Nolan, T.; Catto-Smith, T.; Coffey, C.; Wells, J.

    1998-01-01

    BACKGROUND—Paradoxical external anal sphincter contraction during attempted defecation (anismus) is thought to be an important contributor to chronic faecal retention and encopresis in children. Biofeedback training can be used to teach children to abolish this abnormal contraction.
METHODS—A randomised controlled trial in medical treatment resistant and/or treatment dependent children with anismus using surface electromyographic (EMG) biofeedback training to determine wh...

  18. Are specialist outreach clinics for orthodontic consultation effective? A randomised controlled trial

    OpenAIRE

    Mandall, Nicola; O'Brien, K.

    2001-01-01

    Objective To develop outreach clinics for orthodontic consultation and evaluate their costs and effectiveness. Design Single centre randomised controlled trial with random allocation of referred patients to outreach or main base consultation appointments. Setting One hospital orthodontic department and three community health centre clinics in Greater Manchester. Subjects 324 patients who were referred for orthodontic treatment. Main outcome measures The outcome of consultation, the cost and d...

  19. Fracture fixation in the operative management of hip fractures (FAITH): an international, multicentre, randomised controlled trial

    OpenAIRE

    Nauth, A. (Aaron); Creek, A.T. (Aaron T.); Zellar, A. (Abby); Lawendy, A.-R. (Abdel-Rahman); Dowrick, A. (Adam); Gupta, A. (Ajay); Dadi, A. (Akhil); Kampen, A.; Yee, A. (Albert); Vries, Alexander; de Mol van Otterloo, A. (Alexander); Garibaldi, A. (Alisha); Liew, A. (Allen); McIntyre, A.W. (Allison W.); Prasad, A.S. (Amal Shankar)

    2017-01-01

    textabstractBackground Reoperation rates are high after surgery for hip fractures. We investigated the effect of a sliding hip screw versus cancellous screws on the risk of reoperation and other key outcomes. Methods For this international, multicentre, allocation concealed randomised controlled trial, we enrolled patients aged 50 years or older with a low-energy hip fracture requiring fracture fixation from 81 clinical centres in eight countries. Patients were assigned by minimisation with a...

  20. Massage therapy decreases pain and perceived fatigue after long-distance Ironman triathlon: a randomised trial

    OpenAIRE

    Guilherme S Nunes; Paula Urio Bender; Fábio Sprada de Menezes; Igor Yamashitafuji; Valentine Zimermann Vargas; Bruna Wageck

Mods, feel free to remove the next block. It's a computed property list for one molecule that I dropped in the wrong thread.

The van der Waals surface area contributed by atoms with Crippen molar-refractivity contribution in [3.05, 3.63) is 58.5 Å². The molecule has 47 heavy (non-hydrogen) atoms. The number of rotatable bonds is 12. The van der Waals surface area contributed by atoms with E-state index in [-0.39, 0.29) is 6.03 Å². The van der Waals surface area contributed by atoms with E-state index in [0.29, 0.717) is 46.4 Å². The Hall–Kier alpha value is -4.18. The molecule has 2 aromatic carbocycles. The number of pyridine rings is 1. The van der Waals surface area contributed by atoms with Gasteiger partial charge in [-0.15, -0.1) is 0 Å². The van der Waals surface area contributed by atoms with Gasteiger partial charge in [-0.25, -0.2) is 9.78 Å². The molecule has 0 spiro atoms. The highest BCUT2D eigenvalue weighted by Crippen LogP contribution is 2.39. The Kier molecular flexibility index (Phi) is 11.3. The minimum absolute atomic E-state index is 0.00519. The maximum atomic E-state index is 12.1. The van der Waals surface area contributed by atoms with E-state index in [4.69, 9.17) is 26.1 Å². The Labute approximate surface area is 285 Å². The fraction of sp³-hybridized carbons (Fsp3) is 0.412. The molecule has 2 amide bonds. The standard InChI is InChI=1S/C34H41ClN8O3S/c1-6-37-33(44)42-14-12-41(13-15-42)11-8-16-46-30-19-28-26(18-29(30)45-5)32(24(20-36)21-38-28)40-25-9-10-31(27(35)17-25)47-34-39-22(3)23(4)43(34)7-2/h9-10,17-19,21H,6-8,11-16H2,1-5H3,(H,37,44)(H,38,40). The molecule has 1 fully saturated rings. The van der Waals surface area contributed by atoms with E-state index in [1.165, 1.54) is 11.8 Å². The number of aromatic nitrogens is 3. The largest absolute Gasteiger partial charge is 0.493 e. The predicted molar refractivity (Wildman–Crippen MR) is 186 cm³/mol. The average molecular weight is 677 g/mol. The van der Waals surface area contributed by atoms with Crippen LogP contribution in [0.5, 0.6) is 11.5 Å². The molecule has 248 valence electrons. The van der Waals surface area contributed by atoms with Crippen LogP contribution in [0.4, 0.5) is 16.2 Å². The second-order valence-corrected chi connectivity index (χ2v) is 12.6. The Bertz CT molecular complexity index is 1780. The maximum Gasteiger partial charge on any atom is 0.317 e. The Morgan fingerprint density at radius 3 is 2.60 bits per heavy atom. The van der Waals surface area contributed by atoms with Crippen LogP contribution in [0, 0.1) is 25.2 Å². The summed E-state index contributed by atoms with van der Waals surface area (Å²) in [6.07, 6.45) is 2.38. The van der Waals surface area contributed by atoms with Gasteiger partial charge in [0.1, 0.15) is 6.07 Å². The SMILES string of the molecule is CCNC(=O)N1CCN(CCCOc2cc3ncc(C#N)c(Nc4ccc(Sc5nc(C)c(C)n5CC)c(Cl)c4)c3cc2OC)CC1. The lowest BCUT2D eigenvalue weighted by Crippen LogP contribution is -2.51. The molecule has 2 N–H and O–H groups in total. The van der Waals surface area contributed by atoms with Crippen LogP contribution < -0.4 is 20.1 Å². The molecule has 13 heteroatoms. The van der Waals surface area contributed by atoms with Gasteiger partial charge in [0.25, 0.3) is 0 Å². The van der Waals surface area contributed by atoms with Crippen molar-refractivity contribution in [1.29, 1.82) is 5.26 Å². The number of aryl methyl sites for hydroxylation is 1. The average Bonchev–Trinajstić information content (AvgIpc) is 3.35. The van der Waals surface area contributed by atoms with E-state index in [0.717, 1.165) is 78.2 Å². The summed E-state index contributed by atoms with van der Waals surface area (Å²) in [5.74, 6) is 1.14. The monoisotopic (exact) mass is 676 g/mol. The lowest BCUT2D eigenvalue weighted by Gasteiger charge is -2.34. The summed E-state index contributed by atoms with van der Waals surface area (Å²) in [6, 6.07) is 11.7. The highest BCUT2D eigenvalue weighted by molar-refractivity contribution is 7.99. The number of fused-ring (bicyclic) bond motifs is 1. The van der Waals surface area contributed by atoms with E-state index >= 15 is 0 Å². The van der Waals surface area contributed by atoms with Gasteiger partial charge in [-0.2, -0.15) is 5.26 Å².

2016-01-01

    Question: Can massage therapy reduce pain and perceived fatigue in the quadriceps of athletes after a long-distance triathlon race (Ironman)? Design: Randomised, controlled trial with concealed allocation, intention-to-treat analysis and blinded outcome assessors. Participants: Seventy-four triathlon athletes who completed an entire Ironman triathlon race and whose main complaint was pain in the anterior portion of the thigh. Intervention: The experimental group received massage to the quadri...

  1. The gait and balance of patients with diabetes can be improved: a randomised controlled trial

    OpenAIRE

    Allet, L.; Armand, S.; de Bie, R. A.; Golay, A.; Monnin, D.; Aminian, K.; Staal, J. B.; de Bruin, E. D.

    2009-01-01

    Aims/hypothesis Gait characteristics and balance are altered in diabetic patients. Little is known about possible treatment strategies. This study evaluates the effect of a specific training programme on gait and balance of diabetic patients. Methods This was a randomised controlled trial (n?=?71) with an intervention (n?=?35) and control group (n?=?36). The intervention consisted of physiotherapeutic group training including gait and balance exercises with function-orientated strengthening (...

  2. Herbal medicines for treating acute otitis media: A systematic review of randomised controlled trials.

    Science.gov (United States)

    Son, Mi Ju; Kim, Young-Eun; Song, Young Il; Kim, Yun Hee

    2017-12-01

    This systematic review aimed to assess the clinical evidence for the widespread use of herbal medicines in treating acute otitis media. Eleven electronic databases, including MEDLINE, EMBASE, and the CENTRAL were searched, without language limitations. All randomised controlled trials involving the use of herbal medicines, alone or in combination with conventional therapies, for acute otitis media were included. We identified 4956 studies, of which seven randomised clinical trials met the inclusion criteria. The overall risk of bias of the included trials was relatively high or unclear. Treatment with Longdan-xiegan decoction or Shenling-baizhu powder, combined with antibiotics, appeared to be more effective than treatment with antibiotics alone in terms of the proportion of patients with total symptom recovery. Moreover, combination treatment of Sinupret ® and antibiotics facilitated the recovery of middle ear conditions and hearing acuity. Despite some indications of potential symptom improvement, the evidence regarding the effectiveness and efficacy of herbal medicine for acute otitis media is inconclusive due to the poor quality of trials included. Moreover, we only analysed seven trials in this review. Therefore, to properly evaluate the effectiveness of herbal medicine for acute otitis media, systematic reviews based on more rigorously designed randomized trials are warranted in the future. Copyright © 2017 The Authors. Published by Elsevier Ltd.. All rights reserved.

  3. Methodological considerations for a randomised controlled trial of podiatry care in rheumatoid arthritis: lessons from an exploratory trial

    Directory of Open Access Journals (Sweden)

    Helliwell Philip S

    2007-11-01